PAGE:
The follow-up was Flash Gordon's Trip to Mars (1938), directors Ford Beebe, Robert F Hill, with the same leading actors – Ming is back again – and Beatrice Roberts as the evil queen who turns humans to "clay people". 15 two-reel episodes. Screenplay Ray Trampe, Norman S Hall, Wyndham Gittens, Herbert Dolmas. The setting is changed from Mongo to Mars. The 99-minute edited-down version was The Deadly Ray from Mars (1938).
The final Flash Gordon movie serial was Flash Gordon Conquers the Universe (1940; vt Flash Gordon: Space Soldiers Conquer the Universe), directed by Ford Beebe, Ray Taylor, with the same leading actors except that Carol Hughes replaced Jean Rogers as Dale Arden. 12 two-reel episodes. Screenplay George H Plympton, Basil Dickey, Barry Shipman. This, the weakest of the three, kills off Ming (again) at the end. According to one account the true title shown on the original episodes was Flash Gordon: Space Soldiers Conquer the Universe; the soldiers would have been Ming's, and Flash is trying to stop him. This would explain the oddity of the usually accepted title, since Flash was not a universe-conqueror by disposition. The 87-minute edited-down version was Purple Death From Outer Space (1940).
The three Flash Gordon film serials continue to have a cult following and are regularly revived on television and in the cinema.
3. American tv series (1954), which aired on the Dumont network, starring Steve Holland, Irene Champlin, Joseph Nash. While this German-American production featured the iconic trio of Flash, Dale Arden, and Dr. Zarkov, it was otherwise quite different from previous incarnations of the character, modeled more on other sf series of the early 1950s than the original Comic strip and serials. Set in the Far Future, this Flash Gordon was a roving agent for Earth's Galaxy Bureau of Investigation, and he could not only roam throughout the Galaxy, but engage in Time Travel as well. Since it was filmed in West Germany, the series at times had an unusual look – one episode made effective use of a still-unreconstructed area of West Berlin as a setting – but was otherwise consistently silly and melodramatic, very comparable to the contemporary series Rocky Jones, Space Ranger (1954). While the series had once been all but forgotten, videocassette and DVD rereleases of this completely preserved series have brought it to the attention of a new generation of viewers, and several episodes which fell into the public domain are now available at the Internet Archive.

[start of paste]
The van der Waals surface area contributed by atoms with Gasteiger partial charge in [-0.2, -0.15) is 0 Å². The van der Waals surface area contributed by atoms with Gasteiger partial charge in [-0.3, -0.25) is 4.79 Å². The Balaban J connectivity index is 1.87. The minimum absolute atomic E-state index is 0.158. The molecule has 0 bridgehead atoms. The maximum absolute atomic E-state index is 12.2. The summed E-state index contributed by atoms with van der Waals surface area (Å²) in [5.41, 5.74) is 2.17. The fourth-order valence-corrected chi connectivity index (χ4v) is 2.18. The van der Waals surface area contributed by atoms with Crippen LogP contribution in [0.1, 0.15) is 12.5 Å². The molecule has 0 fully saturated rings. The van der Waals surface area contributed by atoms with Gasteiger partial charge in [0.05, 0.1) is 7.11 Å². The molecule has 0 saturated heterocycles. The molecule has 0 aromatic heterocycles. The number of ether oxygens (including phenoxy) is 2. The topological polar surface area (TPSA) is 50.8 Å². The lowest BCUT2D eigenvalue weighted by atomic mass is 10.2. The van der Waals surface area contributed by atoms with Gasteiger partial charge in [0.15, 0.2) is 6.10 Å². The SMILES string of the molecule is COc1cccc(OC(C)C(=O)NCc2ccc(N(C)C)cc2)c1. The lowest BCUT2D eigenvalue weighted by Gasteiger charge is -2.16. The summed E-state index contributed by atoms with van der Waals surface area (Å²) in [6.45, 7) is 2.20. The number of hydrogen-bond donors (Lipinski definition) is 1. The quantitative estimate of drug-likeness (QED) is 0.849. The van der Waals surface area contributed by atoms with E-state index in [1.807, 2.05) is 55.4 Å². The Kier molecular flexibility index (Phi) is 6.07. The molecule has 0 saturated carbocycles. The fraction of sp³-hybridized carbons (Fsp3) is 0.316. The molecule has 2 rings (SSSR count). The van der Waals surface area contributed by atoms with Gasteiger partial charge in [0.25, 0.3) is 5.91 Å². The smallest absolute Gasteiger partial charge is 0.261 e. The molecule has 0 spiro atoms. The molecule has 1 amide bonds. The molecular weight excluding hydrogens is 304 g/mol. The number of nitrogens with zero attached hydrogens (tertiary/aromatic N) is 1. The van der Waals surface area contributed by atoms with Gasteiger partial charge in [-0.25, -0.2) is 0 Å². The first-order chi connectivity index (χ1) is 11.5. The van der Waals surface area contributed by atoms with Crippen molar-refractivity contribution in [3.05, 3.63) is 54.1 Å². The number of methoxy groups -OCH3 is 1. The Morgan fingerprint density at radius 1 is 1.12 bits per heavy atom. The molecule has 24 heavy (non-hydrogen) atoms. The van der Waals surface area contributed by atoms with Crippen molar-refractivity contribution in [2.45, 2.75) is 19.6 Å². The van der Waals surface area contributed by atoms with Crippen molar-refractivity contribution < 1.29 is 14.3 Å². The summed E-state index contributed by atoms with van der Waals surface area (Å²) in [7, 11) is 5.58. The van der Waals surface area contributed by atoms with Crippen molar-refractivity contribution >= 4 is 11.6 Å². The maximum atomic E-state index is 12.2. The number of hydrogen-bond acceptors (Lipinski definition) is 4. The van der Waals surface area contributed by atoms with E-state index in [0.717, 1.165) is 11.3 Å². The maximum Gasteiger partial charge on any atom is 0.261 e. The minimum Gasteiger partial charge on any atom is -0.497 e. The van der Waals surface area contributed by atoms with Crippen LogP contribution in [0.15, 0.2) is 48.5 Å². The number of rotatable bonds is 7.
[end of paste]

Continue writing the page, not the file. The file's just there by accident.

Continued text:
4. Film (1967), referred to in English as Flash Gordon's Battle in Space (original title Baytekin – Fezada Çarpisanlar), starring Hasan Demirtag. This obscure, and very low-budget, Turkish production has been described as laughably awful in all respects.
5. US animated tv series (1979-1980), sometimes referenced as The New Adventures of Flash Gordon. This Saturday-morning cartoon series was generally a faithful adaptation of the 1930s serials and initially followed their format of an extended plot before shifting to short, separate episodes in its second season. Some episodes were edited as the tv movie Flash Gordon: The Greatest Adventure of All (1982).
6. Film (1980). Columbia/EMI/Warner. Produced by Dino De Laurentiis. Directed by Michael Hodges, starring Sam J Jones, Melody Anderson, Topol, Max Von Sydow, Brian Blessed, Timothy Dalton. Screenplay Lorenzo Semple Jr, based on the early episodes of the comic strip by Raymond. 115 minutes. Colour.
As a producer, De Laurentiis has always had a weakness for over-the-top, fantastic Parodies (sometimes successful, as in Diabolik  and Barbarella ) but here his instincts let him down badly. Apart from the fetishistic costumes (leather, spikes, etc) there is little of interest in this tongue-in-cheek, lurid fantasy, which tries to make a Comic-strip virtue of wooden acting. The plot is largely derived from the 1936 film serial, and the rushed special effects similarly recall the ludicrousness of that film. The romantic elements are subjugated to a rather listless kinkiness.
7. Canadian animated tv series (1996), which transformed most of the characters into teenagers and provided them with hoverboards while emulating the comic strip and serials in other respects.
8. American tv series (2007), which aired on the Sci Fi Channel, starring Eric Johnson, Gina Holden, Jody Racicot. This was a generally disastrous attempt to "update" the character by making him a young athlete who travels through a Wormhole to find Ming the Merciless ruling over another Dimension. Reviled for its terrible acting and weak scripts, it was cancelled after one season. [PN/JB/JP/GW]
see also: Cinema.